Disaster relief involves four distinct phases. Needs persist long after the headlines fade. Funding beyond the initial phase is a huge opportunity for philanthropists to make a larger impact.
The first response to a disaster often includes search and rescue operations, as well as the provision of immediate relief for those affected in the form of medical care, food and water, and temporary shelter. Depending on the kind and location of the disaster, the organizations that can effectively provide initial help may be a mix of global and local: Large, international organizations bring supplies and trained personnel from around the world with specialized skills from work in previous disasters. Local, often smaller, agencies bring community knowledge and networks and are often more trusted by those affected.
After the immediate relief and short-term needs have been stabilized, disasters can become a catalyst for building back better. For example, after the devastating 2010 earthquake in Haiti, Root Capital provided loans to coffee farmers to help them rebuild their businesses, while Partners in Health provided the healthcare infrastructure necessary to allow operations in Port-au-Prince, later transitioning ongoing management of clinics there to a Haitian team.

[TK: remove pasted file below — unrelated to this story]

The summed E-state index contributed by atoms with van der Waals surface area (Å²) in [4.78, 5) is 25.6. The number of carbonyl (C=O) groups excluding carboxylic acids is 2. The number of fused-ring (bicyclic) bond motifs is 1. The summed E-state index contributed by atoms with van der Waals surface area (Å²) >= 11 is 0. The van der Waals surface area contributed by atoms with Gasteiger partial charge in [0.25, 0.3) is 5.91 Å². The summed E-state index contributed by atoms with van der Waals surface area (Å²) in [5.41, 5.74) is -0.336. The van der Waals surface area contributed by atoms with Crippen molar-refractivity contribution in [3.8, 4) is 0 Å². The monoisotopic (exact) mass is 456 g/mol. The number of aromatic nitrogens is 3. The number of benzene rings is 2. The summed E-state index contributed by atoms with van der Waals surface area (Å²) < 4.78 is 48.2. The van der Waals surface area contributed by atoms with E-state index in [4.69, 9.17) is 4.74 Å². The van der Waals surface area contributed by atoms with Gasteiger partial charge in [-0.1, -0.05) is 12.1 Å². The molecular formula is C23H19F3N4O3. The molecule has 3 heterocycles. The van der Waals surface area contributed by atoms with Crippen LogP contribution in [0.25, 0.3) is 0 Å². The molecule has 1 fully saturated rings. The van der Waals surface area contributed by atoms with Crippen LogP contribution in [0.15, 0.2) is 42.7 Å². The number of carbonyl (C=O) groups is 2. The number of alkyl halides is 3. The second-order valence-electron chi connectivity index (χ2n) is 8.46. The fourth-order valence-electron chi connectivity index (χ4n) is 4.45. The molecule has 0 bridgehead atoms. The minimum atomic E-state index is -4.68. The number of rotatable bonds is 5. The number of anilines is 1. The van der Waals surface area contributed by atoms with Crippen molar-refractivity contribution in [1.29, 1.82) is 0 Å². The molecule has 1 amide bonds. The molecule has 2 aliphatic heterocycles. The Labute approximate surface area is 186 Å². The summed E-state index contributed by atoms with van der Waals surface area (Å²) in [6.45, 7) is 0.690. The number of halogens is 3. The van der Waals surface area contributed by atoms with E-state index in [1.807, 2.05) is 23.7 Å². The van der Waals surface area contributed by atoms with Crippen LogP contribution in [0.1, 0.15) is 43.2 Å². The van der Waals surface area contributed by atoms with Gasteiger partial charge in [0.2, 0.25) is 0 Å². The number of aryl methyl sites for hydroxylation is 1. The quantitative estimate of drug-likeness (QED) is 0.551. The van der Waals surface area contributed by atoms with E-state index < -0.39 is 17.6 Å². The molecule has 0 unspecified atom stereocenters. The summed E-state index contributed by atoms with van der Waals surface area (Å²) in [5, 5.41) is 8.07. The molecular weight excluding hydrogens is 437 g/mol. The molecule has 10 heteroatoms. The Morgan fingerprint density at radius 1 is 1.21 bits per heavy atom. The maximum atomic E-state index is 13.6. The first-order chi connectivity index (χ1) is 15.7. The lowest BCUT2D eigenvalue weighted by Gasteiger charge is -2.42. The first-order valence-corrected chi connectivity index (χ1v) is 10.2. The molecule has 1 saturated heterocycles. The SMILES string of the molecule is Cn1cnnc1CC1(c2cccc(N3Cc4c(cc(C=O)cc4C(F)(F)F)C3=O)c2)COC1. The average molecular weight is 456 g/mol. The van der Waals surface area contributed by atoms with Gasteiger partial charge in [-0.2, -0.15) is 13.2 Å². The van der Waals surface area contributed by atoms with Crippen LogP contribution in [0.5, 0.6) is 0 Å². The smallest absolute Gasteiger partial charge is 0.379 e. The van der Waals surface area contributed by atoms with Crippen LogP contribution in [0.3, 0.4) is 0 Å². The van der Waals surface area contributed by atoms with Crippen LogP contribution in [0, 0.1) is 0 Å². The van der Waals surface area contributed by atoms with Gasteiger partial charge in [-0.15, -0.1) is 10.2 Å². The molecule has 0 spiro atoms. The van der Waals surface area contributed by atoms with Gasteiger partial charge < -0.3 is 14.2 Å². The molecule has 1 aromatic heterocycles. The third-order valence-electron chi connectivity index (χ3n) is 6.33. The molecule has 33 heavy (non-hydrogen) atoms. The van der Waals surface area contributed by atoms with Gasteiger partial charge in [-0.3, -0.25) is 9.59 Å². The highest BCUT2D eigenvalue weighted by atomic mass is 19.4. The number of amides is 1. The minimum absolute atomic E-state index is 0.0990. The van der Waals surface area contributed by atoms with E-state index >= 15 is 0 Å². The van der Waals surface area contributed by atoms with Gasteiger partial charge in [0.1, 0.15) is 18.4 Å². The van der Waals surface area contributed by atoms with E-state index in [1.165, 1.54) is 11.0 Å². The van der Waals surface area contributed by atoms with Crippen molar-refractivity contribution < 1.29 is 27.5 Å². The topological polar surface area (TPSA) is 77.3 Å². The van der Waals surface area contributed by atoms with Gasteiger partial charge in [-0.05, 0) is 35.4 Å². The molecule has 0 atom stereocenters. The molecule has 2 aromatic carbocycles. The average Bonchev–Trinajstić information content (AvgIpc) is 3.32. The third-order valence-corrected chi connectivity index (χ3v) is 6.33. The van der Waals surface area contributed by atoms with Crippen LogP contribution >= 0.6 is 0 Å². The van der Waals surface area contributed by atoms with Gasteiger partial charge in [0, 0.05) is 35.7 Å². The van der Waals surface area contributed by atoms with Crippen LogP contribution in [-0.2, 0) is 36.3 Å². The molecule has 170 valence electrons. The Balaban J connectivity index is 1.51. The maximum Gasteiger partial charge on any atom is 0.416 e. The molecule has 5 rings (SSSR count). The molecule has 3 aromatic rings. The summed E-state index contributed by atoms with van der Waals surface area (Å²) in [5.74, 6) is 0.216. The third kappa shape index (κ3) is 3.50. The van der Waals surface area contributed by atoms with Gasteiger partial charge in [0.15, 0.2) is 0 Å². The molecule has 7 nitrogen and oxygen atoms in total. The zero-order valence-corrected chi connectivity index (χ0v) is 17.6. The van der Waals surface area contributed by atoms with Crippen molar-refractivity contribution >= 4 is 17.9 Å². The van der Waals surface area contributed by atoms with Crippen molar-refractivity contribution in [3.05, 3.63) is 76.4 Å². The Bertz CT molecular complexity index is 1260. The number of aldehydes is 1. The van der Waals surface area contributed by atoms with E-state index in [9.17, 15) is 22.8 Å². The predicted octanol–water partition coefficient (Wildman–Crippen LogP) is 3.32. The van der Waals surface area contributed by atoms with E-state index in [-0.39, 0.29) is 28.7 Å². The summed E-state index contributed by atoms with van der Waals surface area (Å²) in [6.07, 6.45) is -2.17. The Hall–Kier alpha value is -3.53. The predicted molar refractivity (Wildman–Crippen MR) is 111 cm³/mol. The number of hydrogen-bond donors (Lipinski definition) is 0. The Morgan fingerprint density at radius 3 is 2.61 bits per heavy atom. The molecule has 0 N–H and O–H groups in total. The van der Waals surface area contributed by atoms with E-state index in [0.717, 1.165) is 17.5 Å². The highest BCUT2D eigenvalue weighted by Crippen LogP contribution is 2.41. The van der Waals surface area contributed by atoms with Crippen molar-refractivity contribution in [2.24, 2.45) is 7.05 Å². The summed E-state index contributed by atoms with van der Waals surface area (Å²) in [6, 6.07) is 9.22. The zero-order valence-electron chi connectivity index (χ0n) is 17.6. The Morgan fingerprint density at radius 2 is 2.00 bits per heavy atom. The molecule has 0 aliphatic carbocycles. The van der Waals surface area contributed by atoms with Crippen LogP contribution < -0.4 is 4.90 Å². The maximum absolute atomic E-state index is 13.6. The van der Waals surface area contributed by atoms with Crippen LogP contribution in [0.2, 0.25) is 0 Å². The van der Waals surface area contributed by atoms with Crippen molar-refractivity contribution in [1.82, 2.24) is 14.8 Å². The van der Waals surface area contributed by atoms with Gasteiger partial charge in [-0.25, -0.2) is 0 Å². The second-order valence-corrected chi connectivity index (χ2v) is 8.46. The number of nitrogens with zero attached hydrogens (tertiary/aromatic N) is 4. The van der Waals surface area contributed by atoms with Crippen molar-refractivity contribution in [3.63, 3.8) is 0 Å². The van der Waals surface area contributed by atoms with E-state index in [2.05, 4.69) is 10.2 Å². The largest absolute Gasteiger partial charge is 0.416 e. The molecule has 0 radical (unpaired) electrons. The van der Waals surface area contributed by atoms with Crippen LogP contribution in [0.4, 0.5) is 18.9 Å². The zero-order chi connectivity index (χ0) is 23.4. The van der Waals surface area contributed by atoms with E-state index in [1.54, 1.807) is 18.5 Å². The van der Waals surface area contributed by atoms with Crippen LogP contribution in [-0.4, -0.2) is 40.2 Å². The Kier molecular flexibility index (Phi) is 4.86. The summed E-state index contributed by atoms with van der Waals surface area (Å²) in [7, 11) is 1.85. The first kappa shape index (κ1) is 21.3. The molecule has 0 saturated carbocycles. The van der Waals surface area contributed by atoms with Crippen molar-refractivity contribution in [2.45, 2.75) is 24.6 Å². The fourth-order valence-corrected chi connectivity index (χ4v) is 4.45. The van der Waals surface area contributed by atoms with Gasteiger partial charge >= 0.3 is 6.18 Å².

Resilience, risk reduction, and mitigation help communities prevent or reduce the negative effects of disasters in general. Examples include constructing earthquake-resistant buildings, raising the height of bridges or water pumps in flood areas, or supporting marshlands to decrease flooding. To prevent man-made crises, communities may even engage in peace-building and conflict resolution efforts. While such measures require an upfront investment, returns can be enormous: A study on flood protection in the Philippines found that for every dollar invested, approximately $30 was saved in reduced flood losses.
Preparedness involves actions taken before an emergency to ensure a more effective response and steps to minimize the damage caused by a disaster. Stockpiling necessary supplies, developing disaster response protocols, performing regular disaster drills, and setting up pooled insurance mechanisms are all examples of activities that increase preparedness and lessen the human and economic cost of disasters.
Media coverage of disasters often includes the names and contact information of organizations that are responding.
- The Center for Disaster Philanthropy
- International Federation of the Red Cross
- The Global Disaster Alert and Coordination System
- The US Department of Health and Human Services Disaster Information Management Research Center
- MSF/Doctors Without Borders: a well-regarded international nonprofit and often among the first on the scene of multiple international disasters
- United Nations Office for Disaster Risk Reduction: an international coordinating body promoting disaster preparedness and mitigation strategies among members.
- Disaster Accountability Project